Down to their final strike with the tying run on third base and their 100th loss looming, the Orioles enjoyed a stroke of fortune that usually only their opponents receive — a wild pitch to tie the game.
The Orioles were trailing 2-1 before pinch-runner Kelvin Gutiérrez scored to tie the game and send it to extra-innings, setting up a walk-off single by Austin Hays in the 10th to give them a 3-2 win over the New York Yankees Thursday before 20,164 fans who waited through the rain for a folk-rock concert from the Avett Brothers and an Orioles comeback.
“Well, we haven’t caught a ton of breaks,” manager Brandon Hyde said. “I feel like we got one tonight. ... Whether it’s been balls landing on the wrong side of the chalk, flares falling in, those types of things have happened to us a lot this year where we’ve lost some games where we felt like we had an opportunity to win if we had a little bit better luck. Tonight, we caught a break there with the wild pitch — and I thought we capitalized on it.”
DJ Stewart singled with one out in the ninth before reliever Clay Holmes got wild. He threw a pitch over catcher Gary Sánchez’s head to put the pinch-running Gutiérrez on third, and Pat Valaika advanced the runner with a chopper to the left side that marked the second out. Catcher Austin Wynns was down to his last strike when Holmes threw it to the backstop again, with Gutiérrez narrowly beating the throw home.
Cole Sulser pitched a scoreless 10th to give him two spotless innings of relief before, with a runner on second base, Richie Martin laid down a perfect bunt down the third-base line to reach and push Jahmai Jones to third.
“I don’t think anybody realizes how hard a bunt that is,” Hyde said. “You gotta angle it right at the third baseman, you gotta get an early bounce, allow Jam to get an early easy read, but you can’t be in-between. You can’t be back at the pitcher, you can’t be in that kind of in-between area because [first baseman Anthony Rizzo] is going to be on top of it, so huge play and a great bunt.”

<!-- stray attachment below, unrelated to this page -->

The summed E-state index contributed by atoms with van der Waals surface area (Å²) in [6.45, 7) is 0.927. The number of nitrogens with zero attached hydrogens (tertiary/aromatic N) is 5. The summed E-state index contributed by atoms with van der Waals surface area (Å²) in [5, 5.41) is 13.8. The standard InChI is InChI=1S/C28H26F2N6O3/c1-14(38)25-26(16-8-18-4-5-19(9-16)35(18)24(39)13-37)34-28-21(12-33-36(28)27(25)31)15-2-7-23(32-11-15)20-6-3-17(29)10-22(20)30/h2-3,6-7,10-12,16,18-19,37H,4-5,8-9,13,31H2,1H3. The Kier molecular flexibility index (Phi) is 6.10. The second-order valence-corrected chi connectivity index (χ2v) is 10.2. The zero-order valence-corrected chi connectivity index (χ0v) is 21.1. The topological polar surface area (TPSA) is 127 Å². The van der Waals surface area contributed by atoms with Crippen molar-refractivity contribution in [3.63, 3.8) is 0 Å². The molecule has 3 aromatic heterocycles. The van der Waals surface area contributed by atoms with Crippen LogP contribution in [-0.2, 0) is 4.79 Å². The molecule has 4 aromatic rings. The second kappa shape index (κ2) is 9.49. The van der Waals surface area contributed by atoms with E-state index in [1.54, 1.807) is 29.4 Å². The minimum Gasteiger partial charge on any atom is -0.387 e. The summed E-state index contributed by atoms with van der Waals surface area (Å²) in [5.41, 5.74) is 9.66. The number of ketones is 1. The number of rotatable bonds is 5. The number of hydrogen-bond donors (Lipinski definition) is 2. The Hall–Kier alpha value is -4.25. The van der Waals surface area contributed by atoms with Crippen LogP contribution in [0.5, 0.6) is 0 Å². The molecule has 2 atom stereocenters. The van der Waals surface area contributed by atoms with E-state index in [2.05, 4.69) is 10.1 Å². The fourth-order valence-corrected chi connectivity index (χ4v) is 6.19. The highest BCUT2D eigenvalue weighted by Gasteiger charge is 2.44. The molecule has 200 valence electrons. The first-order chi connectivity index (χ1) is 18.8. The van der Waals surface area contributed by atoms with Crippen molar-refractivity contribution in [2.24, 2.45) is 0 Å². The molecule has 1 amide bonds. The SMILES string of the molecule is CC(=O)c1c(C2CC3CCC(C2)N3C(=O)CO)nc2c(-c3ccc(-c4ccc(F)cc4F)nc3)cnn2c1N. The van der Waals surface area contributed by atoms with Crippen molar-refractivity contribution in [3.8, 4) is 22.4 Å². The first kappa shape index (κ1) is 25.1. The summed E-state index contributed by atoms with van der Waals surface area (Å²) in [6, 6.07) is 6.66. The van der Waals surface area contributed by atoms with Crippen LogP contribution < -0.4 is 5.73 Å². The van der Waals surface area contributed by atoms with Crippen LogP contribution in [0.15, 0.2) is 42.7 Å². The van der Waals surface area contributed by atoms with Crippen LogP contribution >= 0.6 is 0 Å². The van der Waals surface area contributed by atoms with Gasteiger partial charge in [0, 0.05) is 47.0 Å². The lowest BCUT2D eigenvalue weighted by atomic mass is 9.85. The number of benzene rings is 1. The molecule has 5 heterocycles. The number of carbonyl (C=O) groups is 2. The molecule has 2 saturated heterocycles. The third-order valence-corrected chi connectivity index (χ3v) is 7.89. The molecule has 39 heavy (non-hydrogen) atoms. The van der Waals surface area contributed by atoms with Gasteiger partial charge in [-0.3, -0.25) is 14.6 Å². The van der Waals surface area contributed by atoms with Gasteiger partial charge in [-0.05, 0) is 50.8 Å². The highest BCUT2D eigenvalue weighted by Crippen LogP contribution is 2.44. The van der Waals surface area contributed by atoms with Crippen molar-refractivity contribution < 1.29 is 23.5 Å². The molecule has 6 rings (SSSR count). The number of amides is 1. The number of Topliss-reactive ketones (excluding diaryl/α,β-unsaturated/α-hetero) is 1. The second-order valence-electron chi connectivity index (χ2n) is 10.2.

The Yankees automatically walked Cedric Mullins to load the bases before Ryan Mountcastle struck out to bring Hays to the plate. Hays chopped a 3-1 pitch from Wandy Peralta over the thrown-in Yankees infield to snap a five-game losing streak for the Orioles (47-99), who at least temporarily avoided the ignominy of being the first team to 100 losses this season.
It came in a game where a pitching staff that’s been beleaguered of late kept things close.
Right-hander Chris Ellis looked destined for a short outing when his pitch count climbed quickly in the first and second innings. The impressive waiver claim allowed a home run to Joey Gallo in the second and a run-scoring double by Gio Urshella later that inning but kept his pitch count down in the middle frames to pitch into the fifth.
He allowed seven Yankees to reach — four on walks and three on hits — but only two scored, bringing his ERA with the Orioles to 2.82.
Dillon Tate pitched two scoreless innings of relief, Conner Greene had a clean eighth inning, and Sulser had a scoreless ninth to set the stage for a comeback.
“I was really, really happy with how our bullpen threw,” Hyde said. “Sulser was amazing. I loved the way Dillon Tate threw the baseball tonight. Conner Greene was outstanding. [Fernando] Abad gave up a long fly ball that made everybody a little bit nervous. But to hold that lineup to [two runs] through 10 innings, you’re doing something special.”
Mountcastle sets rookie home run record
The Orioles had five hits and hadn’t scored when Mountcastle led off the sixth inning with his 29th home run of the season, passing Cal Ripken Jr. for the most by a rookie in club history.
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“It’s pretty crazy,” Mountcastle said. “I would have never thought that I would have done that, to be honest. It means a lot.”
Mountcastle said his family had a lot of Orioles fans, and Ripken was all of their favorite players.
“I knew a lot about him,” he said. “I knew he was a great player, a great shortstop here. It’s pretty crazy, just to be in the same company as him. It’s really cool.”
Mountcastle’s 29 home runs also tie him for the team lead with Mullins.
“It’s an amazing accomplishment for a young player,” Hyde said. “Ryan has had a special season, a great rookie year.”
Strikeouts pile up
Like Yankees starter Nestor Cortes Jr. a night earlier, left-hander Jordan Montgomery set a career-high in strikeouts for the Yankees by punching out 12 batters. The Orioles struck out 45 times in the three-game series against the Yankees, the second-most in a three-game series in franchise history. They struck out 44 times April 5-7 against the Yankees. The franchise record is 52 during a three-game sweep by the Houston Astros in May 2016.
Around the horn
Before Thursday’s game, the Orioles claimed right-hander Brooks Kriske off waivers from the New York Yankees and optioned him to Triple-A Norfolk, transferring right-hander Jorge López to the 60-day injured list to make a roster spot. After the game, they optioned rookie infielder Jahmai Jones to Norfolk. ... Designated hitter Trey Mancini (oblique) and catcher Pedro Severino (groin) were both feeling better Thursday, Hyde said, but neither was in the starting lineup for the second straight game after leaving Tuesday’s loss with injury. … Left-handers Keegan Akin, Zac Lowther, and Alexander Wells will start the three-game series beginning Friday against the Boston Red Sox at Fenway Park.